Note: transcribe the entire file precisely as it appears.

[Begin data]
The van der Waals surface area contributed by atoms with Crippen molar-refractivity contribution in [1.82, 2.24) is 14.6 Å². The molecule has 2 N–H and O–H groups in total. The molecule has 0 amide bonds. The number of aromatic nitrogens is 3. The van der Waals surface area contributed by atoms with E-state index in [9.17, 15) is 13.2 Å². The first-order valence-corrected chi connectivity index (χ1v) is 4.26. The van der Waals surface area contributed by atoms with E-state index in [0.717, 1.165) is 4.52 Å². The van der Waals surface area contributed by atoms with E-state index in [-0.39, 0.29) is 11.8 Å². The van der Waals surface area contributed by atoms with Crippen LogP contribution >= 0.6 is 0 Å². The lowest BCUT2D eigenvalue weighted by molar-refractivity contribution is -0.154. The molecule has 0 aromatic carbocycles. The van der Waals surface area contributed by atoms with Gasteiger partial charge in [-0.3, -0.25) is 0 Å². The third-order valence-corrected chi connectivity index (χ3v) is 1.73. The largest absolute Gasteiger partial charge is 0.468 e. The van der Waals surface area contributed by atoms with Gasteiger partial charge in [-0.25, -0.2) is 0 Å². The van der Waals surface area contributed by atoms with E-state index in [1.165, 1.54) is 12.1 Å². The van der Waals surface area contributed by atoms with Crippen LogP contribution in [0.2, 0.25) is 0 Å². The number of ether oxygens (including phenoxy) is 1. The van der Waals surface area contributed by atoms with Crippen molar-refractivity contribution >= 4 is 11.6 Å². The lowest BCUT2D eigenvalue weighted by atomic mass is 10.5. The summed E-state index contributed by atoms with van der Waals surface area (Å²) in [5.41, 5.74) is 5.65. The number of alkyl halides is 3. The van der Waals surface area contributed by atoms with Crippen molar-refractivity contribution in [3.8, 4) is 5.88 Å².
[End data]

The van der Waals surface area contributed by atoms with Crippen molar-refractivity contribution in [1.82, 2.24) is 14.6 Å². The molecule has 2 N–H and O–H groups in total. The molecule has 0 amide bonds. The number of aromatic nitrogens is 3. The van der Waals surface area contributed by atoms with E-state index in [9.17, 15) is 13.2 Å². The first-order valence-corrected chi connectivity index (χ1v) is 4.26. The van der Waals surface area contributed by atoms with E-state index in [0.717, 1.165) is 4.52 Å². The van der Waals surface area contributed by atoms with E-state index in [-0.39, 0.29) is 11.8 Å². The van der Waals surface area contributed by atoms with Crippen LogP contribution >= 0.6 is 0 Å². The lowest BCUT2D eigenvalue weighted by molar-refractivity contribution is -0.154. The molecule has 0 aromatic carbocycles. The van der Waals surface area contributed by atoms with Gasteiger partial charge in [-0.3, -0.25) is 0 Å². The third-order valence-corrected chi connectivity index (χ3v) is 1.73. The largest absolute Gasteiger partial charge is 0.468 e. The van der Waals surface area contributed by atoms with Gasteiger partial charge in [-0.25, -0.2) is 0 Å². The van der Waals surface area contributed by atoms with E-state index in [1.165, 1.54) is 12.1 Å². The van der Waals surface area contributed by atoms with Crippen LogP contribution in [0.2, 0.25) is 0 Å². The number of ether oxygens (including phenoxy) is 1. The van der Waals surface area contributed by atoms with Crippen molar-refractivity contribution >= 4 is 11.6 Å². The lowest BCUT2D eigenvalue weighted by atomic mass is 10.5. The summed E-state index contributed by atoms with van der Waals surface area (Å²) in [5.41, 5.74) is 5.65. The number of alkyl halides is 3. The van der Waals surface area contributed by atoms with Crippen molar-refractivity contribution in [3.8, 4) is 5.88 Å².